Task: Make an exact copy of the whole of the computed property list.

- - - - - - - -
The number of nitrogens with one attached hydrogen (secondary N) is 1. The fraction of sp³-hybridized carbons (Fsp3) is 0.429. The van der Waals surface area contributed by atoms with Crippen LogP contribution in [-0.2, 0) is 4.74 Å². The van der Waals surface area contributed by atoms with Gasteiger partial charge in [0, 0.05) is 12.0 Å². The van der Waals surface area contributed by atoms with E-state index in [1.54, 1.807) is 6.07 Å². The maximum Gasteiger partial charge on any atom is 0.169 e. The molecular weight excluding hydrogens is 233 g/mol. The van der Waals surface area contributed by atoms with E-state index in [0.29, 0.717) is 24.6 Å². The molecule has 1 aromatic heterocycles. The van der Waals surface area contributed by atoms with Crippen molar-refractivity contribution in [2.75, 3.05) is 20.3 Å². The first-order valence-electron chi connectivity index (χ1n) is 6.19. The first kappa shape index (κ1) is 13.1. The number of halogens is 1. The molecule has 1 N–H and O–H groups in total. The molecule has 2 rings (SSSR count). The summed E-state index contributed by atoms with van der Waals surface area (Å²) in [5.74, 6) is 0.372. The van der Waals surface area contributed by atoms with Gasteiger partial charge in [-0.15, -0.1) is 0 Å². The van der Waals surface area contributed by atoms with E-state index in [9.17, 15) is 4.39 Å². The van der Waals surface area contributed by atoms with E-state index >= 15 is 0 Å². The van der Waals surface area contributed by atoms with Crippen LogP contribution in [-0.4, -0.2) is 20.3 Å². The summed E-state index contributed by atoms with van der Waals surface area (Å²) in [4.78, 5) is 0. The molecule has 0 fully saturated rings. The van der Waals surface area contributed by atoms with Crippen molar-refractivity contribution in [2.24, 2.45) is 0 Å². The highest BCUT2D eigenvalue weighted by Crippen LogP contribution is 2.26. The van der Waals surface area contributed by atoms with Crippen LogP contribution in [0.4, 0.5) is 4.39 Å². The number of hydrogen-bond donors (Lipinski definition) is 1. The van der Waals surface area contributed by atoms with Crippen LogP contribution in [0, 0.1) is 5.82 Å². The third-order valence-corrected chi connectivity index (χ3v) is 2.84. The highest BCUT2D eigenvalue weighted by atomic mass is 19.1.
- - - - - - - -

The number of nitrogens with one attached hydrogen (secondary N) is 1. The fraction of sp³-hybridized carbons (Fsp3) is 0.429. The van der Waals surface area contributed by atoms with Crippen LogP contribution in [-0.2, 0) is 4.74 Å². The van der Waals surface area contributed by atoms with Gasteiger partial charge in [0, 0.05) is 12.0 Å². The van der Waals surface area contributed by atoms with E-state index in [1.54, 1.807) is 6.07 Å². The maximum Gasteiger partial charge on any atom is 0.169 e. The molecular weight excluding hydrogens is 233 g/mol. The van der Waals surface area contributed by atoms with E-state index in [0.29, 0.717) is 24.6 Å². The molecule has 1 aromatic heterocycles. The van der Waals surface area contributed by atoms with Crippen molar-refractivity contribution in [2.75, 3.05) is 20.3 Å². The first-order valence-electron chi connectivity index (χ1n) is 6.19. The first kappa shape index (κ1) is 13.1. The number of halogens is 1. The molecule has 1 N–H and O–H groups in total. The molecule has 2 rings (SSSR count). The summed E-state index contributed by atoms with van der Waals surface area (Å²) in [5.74, 6) is 0.372. The van der Waals surface area contributed by atoms with Gasteiger partial charge in [-0.15, -0.1) is 0 Å². The van der Waals surface area contributed by atoms with E-state index in [9.17, 15) is 4.39 Å². The van der Waals surface area contributed by atoms with E-state index >= 15 is 0 Å². The van der Waals surface area contributed by atoms with Crippen LogP contribution in [-0.4, -0.2) is 20.3 Å². The summed E-state index contributed by atoms with van der Waals surface area (Å²) in [4.78, 5) is 0. The molecule has 0 fully saturated rings. The van der Waals surface area contributed by atoms with Crippen molar-refractivity contribution in [2.24, 2.45) is 0 Å². The highest BCUT2D eigenvalue weighted by Crippen LogP contribution is 2.26. The van der Waals surface area contributed by atoms with Crippen LogP contribution in [0.4, 0.5) is 4.39 Å². The number of hydrogen-bond donors (Lipinski definition) is 1. The van der Waals surface area contributed by atoms with Crippen LogP contribution in [0, 0.1) is 5.82 Å². The third-order valence-corrected chi connectivity index (χ3v) is 2.84. The highest BCUT2D eigenvalue weighted by atomic mass is 19.1.